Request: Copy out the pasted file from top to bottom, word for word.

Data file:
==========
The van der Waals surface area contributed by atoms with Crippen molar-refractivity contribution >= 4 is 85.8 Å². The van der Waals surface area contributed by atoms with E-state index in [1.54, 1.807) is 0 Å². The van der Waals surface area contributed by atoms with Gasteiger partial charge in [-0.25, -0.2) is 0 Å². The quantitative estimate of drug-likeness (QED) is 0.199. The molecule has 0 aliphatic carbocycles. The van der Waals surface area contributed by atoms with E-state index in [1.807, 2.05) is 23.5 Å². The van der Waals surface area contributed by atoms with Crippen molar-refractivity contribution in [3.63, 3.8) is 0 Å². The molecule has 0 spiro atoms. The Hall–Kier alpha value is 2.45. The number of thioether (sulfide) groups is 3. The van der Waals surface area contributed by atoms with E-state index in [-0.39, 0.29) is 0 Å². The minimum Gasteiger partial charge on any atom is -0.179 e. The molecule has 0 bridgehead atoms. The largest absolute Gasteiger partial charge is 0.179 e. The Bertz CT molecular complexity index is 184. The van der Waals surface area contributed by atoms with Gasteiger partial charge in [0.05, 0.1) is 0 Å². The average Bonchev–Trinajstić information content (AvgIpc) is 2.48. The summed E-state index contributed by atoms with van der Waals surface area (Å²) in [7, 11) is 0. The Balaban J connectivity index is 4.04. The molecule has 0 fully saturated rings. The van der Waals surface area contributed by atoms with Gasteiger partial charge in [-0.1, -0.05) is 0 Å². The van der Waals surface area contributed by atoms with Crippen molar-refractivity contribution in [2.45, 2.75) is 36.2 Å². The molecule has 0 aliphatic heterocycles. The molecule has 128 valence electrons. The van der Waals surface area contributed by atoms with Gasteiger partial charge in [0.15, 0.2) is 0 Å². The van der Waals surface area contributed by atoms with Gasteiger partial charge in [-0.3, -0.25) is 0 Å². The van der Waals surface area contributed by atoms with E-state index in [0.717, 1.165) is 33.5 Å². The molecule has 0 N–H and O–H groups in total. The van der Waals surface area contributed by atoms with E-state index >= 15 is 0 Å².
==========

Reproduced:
The van der Waals surface area contributed by atoms with Crippen molar-refractivity contribution >= 4 is 85.8 Å². The van der Waals surface area contributed by atoms with E-state index in [1.54, 1.807) is 0 Å². The van der Waals surface area contributed by atoms with Gasteiger partial charge in [-0.25, -0.2) is 0 Å². The quantitative estimate of drug-likeness (QED) is 0.199. The molecule has 0 aliphatic carbocycles. The van der Waals surface area contributed by atoms with E-state index in [1.807, 2.05) is 23.5 Å². The van der Waals surface area contributed by atoms with Crippen molar-refractivity contribution in [3.63, 3.8) is 0 Å². The molecule has 0 spiro atoms. The Hall–Kier alpha value is 2.45. The number of thioether (sulfide) groups is 3. The van der Waals surface area contributed by atoms with E-state index in [-0.39, 0.29) is 0 Å². The minimum Gasteiger partial charge on any atom is -0.179 e. The molecule has 0 bridgehead atoms. The largest absolute Gasteiger partial charge is 0.179 e. The Bertz CT molecular complexity index is 184. The van der Waals surface area contributed by atoms with Gasteiger partial charge in [0.05, 0.1) is 0 Å². The average Bonchev–Trinajstić information content (AvgIpc) is 2.48. The summed E-state index contributed by atoms with van der Waals surface area (Å²) in [7, 11) is 0. The Balaban J connectivity index is 4.04. The molecule has 0 fully saturated rings. The van der Waals surface area contributed by atoms with Gasteiger partial charge in [-0.1, -0.05) is 0 Å². The van der Waals surface area contributed by atoms with Crippen molar-refractivity contribution in [2.45, 2.75) is 36.2 Å². The molecule has 0 aliphatic heterocycles. The molecule has 128 valence electrons. The van der Waals surface area contributed by atoms with Gasteiger partial charge in [0.15, 0.2) is 0 Å². The van der Waals surface area contributed by atoms with Gasteiger partial charge in [-0.3, -0.25) is 0 Å². The van der Waals surface area contributed by atoms with E-state index in [0.717, 1.165) is 33.5 Å². The molecule has 0 N–H and O–H groups in total. The van der Waals surface area contributed by atoms with E-state index >= 15 is 0 Å².